Today I want to discuss an idea called Keystone Habits.
Charles Duhigg discusses this in great detail in his book, The Power of Habit. Basically, it’s the idea that certain habits, when implemented, can have far reaching effects on our lives in both related and unrelated areas.
Let’s start with an example.
A friend of mine decides to take a photo of everything he eats for 2 months (this is something everyone should do by the way). Throughout that time, he notices his food choices begin to change. Once he starts eating better, he has the desire to exercise more frequently. He then decides to quit smoking and start drinking less. As a result, both his sleep and relationships improve. This all stems from his commitment to take a 5 second picture of his food.
This is a keystone habit.
This might sound like a fantasy, but I see it play out every day. I’ll tell a personal training client,
“Fix breakfast tomorrow. I don’t care about the other 26 meals this week, just eat 5 eggs for breakfast tomorrow.”
What happens when I see them the following week? Not only have they eaten their breakfast, but they also fixed another 5 meals throughout the week, and started riding their bike 20 minutes a day. For that person, the simple intention of preparing a healthy breakfast allowed them momentum to make a series of impactful changes. This is how tiny changes can have huge impact.
I don’t know if anyone can say exactly how this works, but we can make some general observations.
We are all creatures of habit, but we are also creatures of momentum. When we start down a path, we tend to stay on it- sometimes to our own detriment. If we acknowledge our nature, we can use it to our advantage. We can give ourselves the tiniest nudge in the right direction knowing that’s all it’ll take for the power and energy to build and create the massive change we really want. Eating a good breakfast was something that was completely doable and it was all it took to start making more impactful decisions.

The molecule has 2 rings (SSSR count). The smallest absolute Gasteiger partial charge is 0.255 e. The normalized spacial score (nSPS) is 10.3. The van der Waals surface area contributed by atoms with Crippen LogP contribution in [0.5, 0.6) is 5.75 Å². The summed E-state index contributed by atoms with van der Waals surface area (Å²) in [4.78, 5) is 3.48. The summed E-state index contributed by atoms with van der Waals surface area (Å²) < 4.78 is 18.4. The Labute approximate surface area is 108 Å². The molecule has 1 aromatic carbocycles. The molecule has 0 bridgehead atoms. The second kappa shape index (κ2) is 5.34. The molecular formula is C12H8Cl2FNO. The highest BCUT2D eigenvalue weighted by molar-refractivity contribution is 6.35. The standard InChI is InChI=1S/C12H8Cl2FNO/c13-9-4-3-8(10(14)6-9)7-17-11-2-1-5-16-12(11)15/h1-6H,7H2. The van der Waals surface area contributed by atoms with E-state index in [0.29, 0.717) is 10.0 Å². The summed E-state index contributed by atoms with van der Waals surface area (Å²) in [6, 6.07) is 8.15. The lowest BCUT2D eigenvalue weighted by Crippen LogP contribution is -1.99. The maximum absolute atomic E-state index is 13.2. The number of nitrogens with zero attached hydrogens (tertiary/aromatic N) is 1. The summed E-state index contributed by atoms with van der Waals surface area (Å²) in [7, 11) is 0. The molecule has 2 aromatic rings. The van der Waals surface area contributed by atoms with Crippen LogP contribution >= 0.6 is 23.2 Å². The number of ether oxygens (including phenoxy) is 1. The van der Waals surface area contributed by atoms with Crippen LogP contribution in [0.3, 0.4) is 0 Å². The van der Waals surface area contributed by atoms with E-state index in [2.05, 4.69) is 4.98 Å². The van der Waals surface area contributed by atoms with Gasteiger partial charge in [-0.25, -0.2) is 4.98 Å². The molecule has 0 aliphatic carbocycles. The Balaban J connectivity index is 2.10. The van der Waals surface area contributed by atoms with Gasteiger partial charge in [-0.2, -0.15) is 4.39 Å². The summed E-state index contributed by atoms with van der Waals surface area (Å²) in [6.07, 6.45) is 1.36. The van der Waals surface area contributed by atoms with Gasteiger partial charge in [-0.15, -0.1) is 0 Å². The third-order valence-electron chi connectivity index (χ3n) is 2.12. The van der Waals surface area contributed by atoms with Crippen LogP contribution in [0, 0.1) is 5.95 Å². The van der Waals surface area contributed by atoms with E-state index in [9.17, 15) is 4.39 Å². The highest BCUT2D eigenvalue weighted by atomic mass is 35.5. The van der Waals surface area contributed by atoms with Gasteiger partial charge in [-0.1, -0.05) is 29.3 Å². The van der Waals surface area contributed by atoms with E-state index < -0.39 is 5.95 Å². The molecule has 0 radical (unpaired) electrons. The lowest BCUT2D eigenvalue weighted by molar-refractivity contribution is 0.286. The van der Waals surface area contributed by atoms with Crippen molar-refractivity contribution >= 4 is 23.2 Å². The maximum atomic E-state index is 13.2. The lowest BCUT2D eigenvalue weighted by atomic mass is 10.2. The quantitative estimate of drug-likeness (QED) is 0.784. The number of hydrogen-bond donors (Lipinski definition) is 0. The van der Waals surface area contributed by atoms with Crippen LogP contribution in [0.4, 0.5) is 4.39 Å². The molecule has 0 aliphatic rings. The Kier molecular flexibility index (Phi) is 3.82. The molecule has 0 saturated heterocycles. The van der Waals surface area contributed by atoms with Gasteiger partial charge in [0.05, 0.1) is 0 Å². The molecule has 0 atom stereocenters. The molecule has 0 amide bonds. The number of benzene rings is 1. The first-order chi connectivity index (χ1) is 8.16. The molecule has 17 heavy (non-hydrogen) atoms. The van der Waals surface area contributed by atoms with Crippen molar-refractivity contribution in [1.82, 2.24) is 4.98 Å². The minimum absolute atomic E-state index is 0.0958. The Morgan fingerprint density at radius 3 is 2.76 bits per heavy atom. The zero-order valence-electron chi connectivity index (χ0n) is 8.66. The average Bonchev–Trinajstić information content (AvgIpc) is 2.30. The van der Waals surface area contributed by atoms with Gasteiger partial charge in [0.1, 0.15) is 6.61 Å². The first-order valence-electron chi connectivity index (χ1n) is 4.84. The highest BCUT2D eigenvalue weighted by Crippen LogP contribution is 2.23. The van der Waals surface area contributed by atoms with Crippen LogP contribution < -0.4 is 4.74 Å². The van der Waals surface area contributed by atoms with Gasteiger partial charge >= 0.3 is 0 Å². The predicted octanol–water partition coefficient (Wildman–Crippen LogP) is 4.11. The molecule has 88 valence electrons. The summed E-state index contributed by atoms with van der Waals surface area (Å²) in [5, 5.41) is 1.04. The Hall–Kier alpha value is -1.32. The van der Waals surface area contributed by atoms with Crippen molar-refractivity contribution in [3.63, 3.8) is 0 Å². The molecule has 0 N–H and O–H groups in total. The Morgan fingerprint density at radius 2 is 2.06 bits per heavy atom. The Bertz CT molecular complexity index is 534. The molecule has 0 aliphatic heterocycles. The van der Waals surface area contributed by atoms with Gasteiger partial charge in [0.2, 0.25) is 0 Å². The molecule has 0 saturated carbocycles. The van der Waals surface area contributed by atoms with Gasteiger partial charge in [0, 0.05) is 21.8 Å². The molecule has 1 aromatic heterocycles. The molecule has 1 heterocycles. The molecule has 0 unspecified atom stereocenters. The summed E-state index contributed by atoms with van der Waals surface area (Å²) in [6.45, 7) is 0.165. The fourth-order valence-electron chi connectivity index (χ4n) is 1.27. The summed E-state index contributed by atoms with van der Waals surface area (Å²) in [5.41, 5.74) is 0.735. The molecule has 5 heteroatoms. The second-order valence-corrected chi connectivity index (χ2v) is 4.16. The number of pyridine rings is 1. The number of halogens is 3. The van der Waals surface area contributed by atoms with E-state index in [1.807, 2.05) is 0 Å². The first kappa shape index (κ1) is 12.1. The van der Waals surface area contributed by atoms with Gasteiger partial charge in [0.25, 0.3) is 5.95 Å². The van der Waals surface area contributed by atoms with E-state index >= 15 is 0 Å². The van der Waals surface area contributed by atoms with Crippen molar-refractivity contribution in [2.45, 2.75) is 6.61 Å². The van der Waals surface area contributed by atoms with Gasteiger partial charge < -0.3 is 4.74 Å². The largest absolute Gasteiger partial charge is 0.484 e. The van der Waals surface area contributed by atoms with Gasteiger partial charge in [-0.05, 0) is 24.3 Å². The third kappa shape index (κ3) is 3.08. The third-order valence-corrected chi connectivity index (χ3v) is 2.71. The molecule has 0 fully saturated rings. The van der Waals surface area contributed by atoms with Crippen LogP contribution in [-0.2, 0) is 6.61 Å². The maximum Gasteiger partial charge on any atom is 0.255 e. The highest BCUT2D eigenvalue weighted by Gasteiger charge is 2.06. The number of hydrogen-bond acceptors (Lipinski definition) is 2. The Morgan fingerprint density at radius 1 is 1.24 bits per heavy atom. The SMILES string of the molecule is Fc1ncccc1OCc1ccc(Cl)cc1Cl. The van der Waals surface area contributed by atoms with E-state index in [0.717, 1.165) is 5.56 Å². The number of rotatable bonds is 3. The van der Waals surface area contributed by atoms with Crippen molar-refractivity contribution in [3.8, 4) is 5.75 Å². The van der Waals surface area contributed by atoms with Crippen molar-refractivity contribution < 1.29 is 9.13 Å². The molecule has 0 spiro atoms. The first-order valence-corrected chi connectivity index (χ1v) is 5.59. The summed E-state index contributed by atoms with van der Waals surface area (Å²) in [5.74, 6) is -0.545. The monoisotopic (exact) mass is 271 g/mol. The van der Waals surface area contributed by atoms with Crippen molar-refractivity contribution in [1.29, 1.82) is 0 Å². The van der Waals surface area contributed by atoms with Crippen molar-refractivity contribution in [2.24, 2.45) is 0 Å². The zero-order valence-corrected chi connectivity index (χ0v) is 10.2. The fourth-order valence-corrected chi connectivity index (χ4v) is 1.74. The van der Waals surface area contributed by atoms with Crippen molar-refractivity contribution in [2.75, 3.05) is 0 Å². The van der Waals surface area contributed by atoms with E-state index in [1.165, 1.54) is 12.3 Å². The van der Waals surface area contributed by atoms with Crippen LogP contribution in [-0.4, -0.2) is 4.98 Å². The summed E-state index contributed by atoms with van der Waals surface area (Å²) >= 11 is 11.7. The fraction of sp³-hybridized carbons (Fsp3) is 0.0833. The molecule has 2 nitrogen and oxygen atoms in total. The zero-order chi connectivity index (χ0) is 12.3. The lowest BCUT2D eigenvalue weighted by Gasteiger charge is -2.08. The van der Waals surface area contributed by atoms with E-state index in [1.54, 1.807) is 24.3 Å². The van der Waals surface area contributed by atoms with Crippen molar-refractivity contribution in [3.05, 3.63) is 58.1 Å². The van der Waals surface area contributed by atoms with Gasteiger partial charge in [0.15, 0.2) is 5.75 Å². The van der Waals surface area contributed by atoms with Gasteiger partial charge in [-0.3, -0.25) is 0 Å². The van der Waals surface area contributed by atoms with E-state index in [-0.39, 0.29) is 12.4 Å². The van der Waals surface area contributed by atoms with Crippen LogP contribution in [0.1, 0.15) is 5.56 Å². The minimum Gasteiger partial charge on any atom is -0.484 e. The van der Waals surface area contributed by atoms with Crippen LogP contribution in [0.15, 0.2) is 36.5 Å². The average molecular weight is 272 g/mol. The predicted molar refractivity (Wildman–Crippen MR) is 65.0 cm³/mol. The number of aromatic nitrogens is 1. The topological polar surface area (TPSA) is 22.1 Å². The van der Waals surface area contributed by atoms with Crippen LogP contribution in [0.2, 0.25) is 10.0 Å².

We are also creatures that are shaped by our identities. When we define our identities, we start making decisions unconsciously that match that identity. I see myself as a fit person so I go to the gym and workout. I certainly enjoy it, but it’s often a struggle to get there. Frequently, the only reason I go is that’s what I do. I go workout. It’s who I am.
Keystone habits change our identities. As soon as we make that tiny decision, we redefine who we are and start making more and more decisions that match our new identity.
I’ve used the food example twice, but anything can be a keystone habit. This concept applies to every area of your life. Maybe it’s showing up to work on time. And you redefine yourself as a more productive employee because of it. Then you start making that extra call or work instead of check your email for the 432nd time. The key is finding one thing that will stimulate everything else.
Finding keystone habits can be tricky, but here are a few tips:
Make the habit so easy for you that you’ll never not do it.
It needs to be associated with an area of your life that needs improvement. Making your bed in the morning might not make you a better parent. Sitting on the floor and playing with your kids for 3 minutes will.
Just focus on that one thing. Don’t worry about all the other changes that will come with it. Just focus on your one keystone habit and let the rest take care of itself.
Yours in health,